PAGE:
*I*and the orbital index of \(\alpha \) (\(i \equiv (I, \alpha )\)), the Mulliken weight at the

*I*-th atom is defined as

*P*-th molecule is defined as

*P*-th molecule. The sum is the unity;

### 3.3 Participation ratio

This subsection introduces participation ratio (PR), as a measure of the spatial extension of wavefunctions \(\phi (\varvec{r})\) or how the wavefunction spreads in real space [10, 11, 12, 13]. Since the spatial extension of wavefunction governs the electrical conductivity, PR was used with large-scale electronic state calculations, such as a research on the anomalous electrical conductivity in quasi crystals [14].

*D*is a closed area whose volume is \(\varOmega \) and \(\phi \) is constant in

*D*as

*B*-normalization constraint of Eq. (10). For the discretized representation, PR indicates a measure of the number of non-zero elements, namely, how broadly the elements exist on the indices. For example, the case of \(B=I\) and

### 3.4 Sparsity of matrix data

*A*and

*B*is determined by the atomic structure of the simulated system. If a system contains independent (non-interacting) molecules, for example, the matrices of

*A*and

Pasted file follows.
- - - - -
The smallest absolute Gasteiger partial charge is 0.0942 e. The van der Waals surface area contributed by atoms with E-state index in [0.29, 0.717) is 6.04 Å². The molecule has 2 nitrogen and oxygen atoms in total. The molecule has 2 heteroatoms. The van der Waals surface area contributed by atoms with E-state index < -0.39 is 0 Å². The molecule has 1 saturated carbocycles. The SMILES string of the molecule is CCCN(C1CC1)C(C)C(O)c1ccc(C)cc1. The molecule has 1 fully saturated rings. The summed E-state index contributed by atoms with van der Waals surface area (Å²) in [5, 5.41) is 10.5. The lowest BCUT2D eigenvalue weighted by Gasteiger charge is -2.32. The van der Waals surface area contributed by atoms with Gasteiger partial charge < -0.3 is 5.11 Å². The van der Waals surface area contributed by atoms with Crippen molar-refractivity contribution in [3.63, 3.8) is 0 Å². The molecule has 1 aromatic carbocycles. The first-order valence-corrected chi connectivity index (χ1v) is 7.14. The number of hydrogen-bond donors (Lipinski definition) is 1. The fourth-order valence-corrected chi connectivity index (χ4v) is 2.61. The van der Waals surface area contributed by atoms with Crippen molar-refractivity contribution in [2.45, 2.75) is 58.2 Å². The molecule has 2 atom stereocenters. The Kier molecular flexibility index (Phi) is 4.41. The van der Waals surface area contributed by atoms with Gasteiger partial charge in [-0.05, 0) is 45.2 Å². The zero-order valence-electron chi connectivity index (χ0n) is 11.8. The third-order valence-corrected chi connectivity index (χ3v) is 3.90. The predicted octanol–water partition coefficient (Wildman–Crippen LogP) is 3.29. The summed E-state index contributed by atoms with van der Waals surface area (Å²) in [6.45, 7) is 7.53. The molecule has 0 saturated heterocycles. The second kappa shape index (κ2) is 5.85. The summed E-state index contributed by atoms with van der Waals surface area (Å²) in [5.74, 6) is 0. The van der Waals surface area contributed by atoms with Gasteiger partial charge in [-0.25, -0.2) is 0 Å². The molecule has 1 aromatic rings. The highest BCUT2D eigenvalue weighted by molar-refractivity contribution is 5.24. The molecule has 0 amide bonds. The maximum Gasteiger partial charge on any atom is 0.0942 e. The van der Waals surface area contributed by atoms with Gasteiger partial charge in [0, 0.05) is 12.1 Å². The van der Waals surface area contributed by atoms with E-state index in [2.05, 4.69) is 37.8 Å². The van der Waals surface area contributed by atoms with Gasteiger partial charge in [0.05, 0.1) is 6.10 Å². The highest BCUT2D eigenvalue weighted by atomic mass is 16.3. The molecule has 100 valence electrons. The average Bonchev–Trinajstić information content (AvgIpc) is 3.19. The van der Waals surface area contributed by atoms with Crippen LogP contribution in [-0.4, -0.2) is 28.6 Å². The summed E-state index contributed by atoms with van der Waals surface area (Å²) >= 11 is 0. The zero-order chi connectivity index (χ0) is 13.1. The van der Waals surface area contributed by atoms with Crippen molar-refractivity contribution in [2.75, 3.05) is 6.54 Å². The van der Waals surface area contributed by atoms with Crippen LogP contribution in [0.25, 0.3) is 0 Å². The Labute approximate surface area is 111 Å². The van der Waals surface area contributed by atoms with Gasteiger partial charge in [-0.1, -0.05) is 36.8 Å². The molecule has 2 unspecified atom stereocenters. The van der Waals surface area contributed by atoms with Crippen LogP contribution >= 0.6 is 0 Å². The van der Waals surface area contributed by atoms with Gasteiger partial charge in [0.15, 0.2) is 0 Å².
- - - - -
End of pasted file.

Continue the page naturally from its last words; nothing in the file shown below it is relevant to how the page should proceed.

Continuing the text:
*B*are block diagonal and, each block stems from a molecule. The sparsity of the matrices is crucial for the efficiency of sparse-matrix solvers. A matrix data library of ‘ELSES matrix library’ [19] was constructed, so as to enhance the collaboration between material and numerical researchers. The sparsity is different among the matrix data, as seen in Fig. 3 of Ref. [20], for example. Two examples are explained; The matrix data of ‘APF4686’ stems from an organic polymer system, poly-(9,9 dioctyl-fluorene), in a disordered structure with 2076 atoms [17, 21]. The matrix size is \(M=4686\) and the number of non-zero elements is \(N_{\mathrm{NZ}}=53950\). The ratio of non-zero elements is \(\gamma \equiv N_{\mathrm{NZ}}/M^2 \approx 0.0025\). On the other hand, the matrix data of ‘AUNW9180’ stems from a disordered multishell gold nanowires with 1020 atoms [22]. The matrix size of is \(M=9180\) and the number of non-zero elements is \(N_{\mathrm{NZ}}=1783313\). The ratio of non-zero elements is \(\gamma \equiv N_{\mathrm{NZ}}/M^2 \approx 0.021\). It is noteworthy that ELSES matrix library has several features for the convenience of numerical researchers; (1) The matrix data files are recorded in the Matrix-Market format. [23] (2) Eigenvalues and PR values are stored as files, as well as the matrix data.